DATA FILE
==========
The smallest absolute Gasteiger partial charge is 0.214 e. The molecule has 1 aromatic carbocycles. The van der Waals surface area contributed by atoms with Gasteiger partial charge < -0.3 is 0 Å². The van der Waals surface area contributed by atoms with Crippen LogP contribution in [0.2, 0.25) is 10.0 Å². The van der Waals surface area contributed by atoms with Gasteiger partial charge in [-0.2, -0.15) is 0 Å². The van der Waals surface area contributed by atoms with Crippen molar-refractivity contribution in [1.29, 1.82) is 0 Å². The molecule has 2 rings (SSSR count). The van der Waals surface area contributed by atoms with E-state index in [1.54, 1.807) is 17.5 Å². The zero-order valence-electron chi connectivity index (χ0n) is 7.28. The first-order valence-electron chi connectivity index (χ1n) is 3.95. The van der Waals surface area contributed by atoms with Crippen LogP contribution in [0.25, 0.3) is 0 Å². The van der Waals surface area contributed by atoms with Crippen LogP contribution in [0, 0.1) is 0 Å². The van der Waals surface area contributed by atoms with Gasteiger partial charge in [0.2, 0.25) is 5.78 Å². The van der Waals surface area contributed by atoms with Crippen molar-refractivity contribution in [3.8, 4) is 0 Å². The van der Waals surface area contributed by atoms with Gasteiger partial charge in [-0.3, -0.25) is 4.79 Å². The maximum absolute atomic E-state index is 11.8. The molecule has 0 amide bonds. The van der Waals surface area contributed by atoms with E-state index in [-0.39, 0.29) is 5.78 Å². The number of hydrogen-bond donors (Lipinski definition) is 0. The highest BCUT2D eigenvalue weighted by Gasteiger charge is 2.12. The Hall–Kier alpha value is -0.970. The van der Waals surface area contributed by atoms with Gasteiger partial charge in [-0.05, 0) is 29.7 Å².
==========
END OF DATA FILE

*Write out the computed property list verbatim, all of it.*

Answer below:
The smallest absolute Gasteiger partial charge is 0.214 e. The molecule has 1 aromatic carbocycles. The van der Waals surface area contributed by atoms with Gasteiger partial charge < -0.3 is 0 Å². The van der Waals surface area contributed by atoms with Crippen LogP contribution in [0.2, 0.25) is 10.0 Å². The van der Waals surface area contributed by atoms with Gasteiger partial charge in [-0.2, -0.15) is 0 Å². The van der Waals surface area contributed by atoms with Crippen molar-refractivity contribution in [1.29, 1.82) is 0 Å². The molecule has 2 rings (SSSR count). The van der Waals surface area contributed by atoms with E-state index in [1.54, 1.807) is 17.5 Å². The zero-order valence-electron chi connectivity index (χ0n) is 7.28. The first-order valence-electron chi connectivity index (χ1n) is 3.95. The van der Waals surface area contributed by atoms with Crippen LogP contribution in [0.25, 0.3) is 0 Å². The van der Waals surface area contributed by atoms with Crippen LogP contribution in [0, 0.1) is 0 Å². The van der Waals surface area contributed by atoms with Gasteiger partial charge in [0.2, 0.25) is 5.78 Å². The van der Waals surface area contributed by atoms with Crippen molar-refractivity contribution in [3.8, 4) is 0 Å². The van der Waals surface area contributed by atoms with Gasteiger partial charge in [-0.3, -0.25) is 4.79 Å². The maximum absolute atomic E-state index is 11.8. The molecule has 0 amide bonds. The van der Waals surface area contributed by atoms with E-state index in [-0.39, 0.29) is 5.78 Å². The number of hydrogen-bond donors (Lipinski definition) is 0. The highest BCUT2D eigenvalue weighted by Gasteiger charge is 2.12. The Hall–Kier alpha value is -0.970. The van der Waals surface area contributed by atoms with Gasteiger partial charge in [-0.05, 0) is 29.7 Å².